During Advent, we need to stop looking forward to the coming of meek and mild baby Jesus but rather expect the coming of just and wild Jesus who turns over tables of injustice, is seen as a threat to Empire, and calls us to follow him.
When we read about John the Baptizer during Advent, we sometimes mistakenly see him as the wild one preparing the way for the mild one, when what I think he may actually be saying is “get ready for one who is even wilder than I am – wilder for love, wilder for justice, and wilder for living into the reality of a beloved community in our world. You think I am wild? Get ready for Jesus!”
In the Gospel of Luke, when the crowds come to John to be baptized, he didn’t tell them that everything was going to be okay with the way things were. He did not tell them to rest on their laurels or to seek security in their status. He did not give the people words of false comfort or tell them that they should go with the flow or maintain the status quo. No, John called out a warning to the people that they needed to change, that they needed to repent, that they needed to flee from the wrath to come.
When individuals in the crowd asked John specifically what they should do, John’s message was clear: share your clothing and your food with those who are in need, treat people fairly, and do not use your position of authority for selfish gain or to intimidate or threaten people. In short, do justice. John was preparing the way of justice and proclaiming the good and prophetic news that the one who was to come after John, the one who would baptize with the Holy Spirit and fire, was coming to bring the way of justice for all people, indeed for all creation, and if the people wanted to be a part of that way, then they would actually have to live in that way.
Those who cling to unjust power are constantly attempting to tame Jesus rather than follow Jesus’ way of love justice in the world which is always good news for the poor and oppressed and a rebuke to the oppressor. They seek to use Jesus as an instrument of control to keep people in their places rather than recognizing Jesus as a prophet of liberation. Jesus made it clear to those holding unjust power that he would not be controlled for their purposes and that his mission was to proclaim good news for the poor and oppressed. If Christians are not proclaiming this same liberation with our words and our actions, we simply are not following Jesus but rather some corrupt copy foisted upon us by the very people and systems that Jesus rebuked and sought to transform. It is not Christian to use Jesus as a means of controlling the very people that Jesus called for us to liberate.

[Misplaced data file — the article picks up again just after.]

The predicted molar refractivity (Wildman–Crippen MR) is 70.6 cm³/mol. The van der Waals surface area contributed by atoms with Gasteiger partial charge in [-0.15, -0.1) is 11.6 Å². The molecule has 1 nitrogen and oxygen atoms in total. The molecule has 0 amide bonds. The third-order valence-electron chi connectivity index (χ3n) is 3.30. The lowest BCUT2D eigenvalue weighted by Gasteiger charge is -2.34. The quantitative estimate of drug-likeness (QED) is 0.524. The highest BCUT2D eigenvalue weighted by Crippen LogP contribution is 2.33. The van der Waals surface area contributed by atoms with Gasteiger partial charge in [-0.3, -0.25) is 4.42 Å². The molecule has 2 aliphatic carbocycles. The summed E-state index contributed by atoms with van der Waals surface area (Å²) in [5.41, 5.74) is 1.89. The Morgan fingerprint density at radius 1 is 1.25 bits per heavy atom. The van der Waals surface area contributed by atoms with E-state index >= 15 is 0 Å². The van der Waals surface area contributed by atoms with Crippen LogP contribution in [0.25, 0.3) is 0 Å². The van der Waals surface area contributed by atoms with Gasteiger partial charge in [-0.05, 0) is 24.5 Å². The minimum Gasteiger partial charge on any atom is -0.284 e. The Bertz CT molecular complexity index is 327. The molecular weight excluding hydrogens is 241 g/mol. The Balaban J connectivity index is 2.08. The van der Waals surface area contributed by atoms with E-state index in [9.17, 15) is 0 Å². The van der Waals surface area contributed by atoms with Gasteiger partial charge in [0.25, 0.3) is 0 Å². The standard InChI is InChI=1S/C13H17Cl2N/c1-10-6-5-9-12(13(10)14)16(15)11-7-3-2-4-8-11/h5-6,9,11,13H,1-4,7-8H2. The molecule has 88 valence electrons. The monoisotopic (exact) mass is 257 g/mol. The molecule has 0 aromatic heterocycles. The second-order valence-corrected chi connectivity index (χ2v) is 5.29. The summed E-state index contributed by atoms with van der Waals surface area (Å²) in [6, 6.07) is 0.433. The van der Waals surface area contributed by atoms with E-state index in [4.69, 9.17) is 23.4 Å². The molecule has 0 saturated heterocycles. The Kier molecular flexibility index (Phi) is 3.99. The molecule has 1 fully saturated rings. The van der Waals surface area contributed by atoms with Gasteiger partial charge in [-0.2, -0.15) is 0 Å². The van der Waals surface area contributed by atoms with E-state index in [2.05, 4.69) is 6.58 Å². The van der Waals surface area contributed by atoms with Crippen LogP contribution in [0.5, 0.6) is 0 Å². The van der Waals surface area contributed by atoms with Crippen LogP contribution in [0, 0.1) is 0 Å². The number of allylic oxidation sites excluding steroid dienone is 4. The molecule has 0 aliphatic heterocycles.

As we prepare for Christmas this year, we are sadly reminded that those who cling to unjust forms of power attempt to perpetuate a long and tragic tradition of seeking to co-opt the way of Jesus and force it to support the way of the powerful rather than the way of justice for the most vulnerable among us. The way of Jesus has been mistaken for the American way; including adherence to its social, political, and economic systems. Through increasingly sophisticated and ever present forms of propaganda, a form of Christianity is used to bolster loyalty to and support for the American empire. Every cry that we are a Christian nation is an echo of the imperial voice that seeks to tame Jesus and use the power of the Jesus movement to consolidate power of the empire through the alienation of the “other,” by highlighting that their way is not our way, that “they” are not us.
As we celebrate Christmas in the American Empire, it is no wonder that we tend to focus on the meek and mild American Empire-friendly baby Jesus and that we use Christmas to foster a rabid and sometimes even violent consumerism that functions to bolster an unsustainable and unjust economic system.
In the midst of a world of extreme poverty and injustice, in which persons who cry out and act out for justice are being tortured, humiliated, and executed with impunity by the equivalent of Caesars; in which refugees are often rejected and forced to fend for themselves, and in which our relentless culture of consumption is creating an unlivable climate on earth; one has to wonder what an angry, just, and wild Jesus might do today.
One thing is for sure, those holding unjust power in the American Empire are not awaiting the birth of angry and wild Jesus this Christmas, the American Empire is looking forward to the birth of tame Jesus. The angry and wild Jesus was killed nearly two thousand years ago and his movement for justice and liberation has been been co-opted and sabotaged by the forces of empire almost ever since. Angry and wild Jesus is dead along with the angry wild John the Baptizer who was preparing the way for him – at least that is what the American Empire is hoping for.
What the purveyors of American Empire do not realize is that this Jesus whom we think was utterly crushed so long ago has a way of coming back. Borrowing some words from Dylan Thomas, love and justice do not “go gentle into that good night.” They will continue to “rage against the dying of the light.” Maybe this is the Jesus we can celebrate this Christmas; maybe this is the Jesus we should be waiting for; maybe the way of love, peace, and justice can make a comeback through us. Maybe, just maybe, this Jesus isn’t really dead after all.
So during this Advent, instead of waiting for the coming of meek and mild baby Jesus, let us join John the Baptizer to call out a warning for ourselves and others to repent from the ways of injustice and follow the wild and just Jesus who calls for liberation and life for the poor and oppressed, and let us follow the way of Jesus with our very lives. There is no better way to prepare the way for Jesus than to work for justice and the liberation of the oppressed and by doing so we may very well be fleeing from the wrath to come.*
*Sermon for the Third Sunday of Advent, 2021